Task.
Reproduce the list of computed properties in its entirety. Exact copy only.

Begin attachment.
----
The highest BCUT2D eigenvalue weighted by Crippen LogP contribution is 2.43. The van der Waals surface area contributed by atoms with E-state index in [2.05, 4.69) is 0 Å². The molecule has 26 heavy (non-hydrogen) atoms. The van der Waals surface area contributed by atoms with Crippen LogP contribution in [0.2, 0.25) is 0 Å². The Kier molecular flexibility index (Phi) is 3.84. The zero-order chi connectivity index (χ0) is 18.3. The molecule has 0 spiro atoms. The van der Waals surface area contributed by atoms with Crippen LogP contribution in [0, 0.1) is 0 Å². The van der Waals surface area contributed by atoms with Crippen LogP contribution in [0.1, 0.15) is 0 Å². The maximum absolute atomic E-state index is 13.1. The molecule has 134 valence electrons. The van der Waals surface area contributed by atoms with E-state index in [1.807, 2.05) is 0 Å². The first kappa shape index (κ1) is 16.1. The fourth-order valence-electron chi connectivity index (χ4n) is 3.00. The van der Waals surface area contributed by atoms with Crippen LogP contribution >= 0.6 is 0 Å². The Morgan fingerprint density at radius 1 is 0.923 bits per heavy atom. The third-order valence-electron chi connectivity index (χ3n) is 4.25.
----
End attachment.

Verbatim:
The highest BCUT2D eigenvalue weighted by Crippen LogP contribution is 2.43. The van der Waals surface area contributed by atoms with E-state index in [2.05, 4.69) is 0 Å². The molecule has 26 heavy (non-hydrogen) atoms. The van der Waals surface area contributed by atoms with Crippen LogP contribution in [0.2, 0.25) is 0 Å². The Kier molecular flexibility index (Phi) is 3.84. The zero-order chi connectivity index (χ0) is 18.3. The molecule has 0 spiro atoms. The van der Waals surface area contributed by atoms with Crippen LogP contribution in [0, 0.1) is 0 Å². The van der Waals surface area contributed by atoms with Crippen LogP contribution in [0.1, 0.15) is 0 Å². The maximum absolute atomic E-state index is 13.1. The molecule has 134 valence electrons. The van der Waals surface area contributed by atoms with E-state index in [1.807, 2.05) is 0 Å². The first kappa shape index (κ1) is 16.1. The fourth-order valence-electron chi connectivity index (χ4n) is 3.00. The van der Waals surface area contributed by atoms with Crippen LogP contribution >= 0.6 is 0 Å². The Morgan fingerprint density at radius 1 is 0.923 bits per heavy atom. The third-order valence-electron chi connectivity index (χ3n) is 4.25.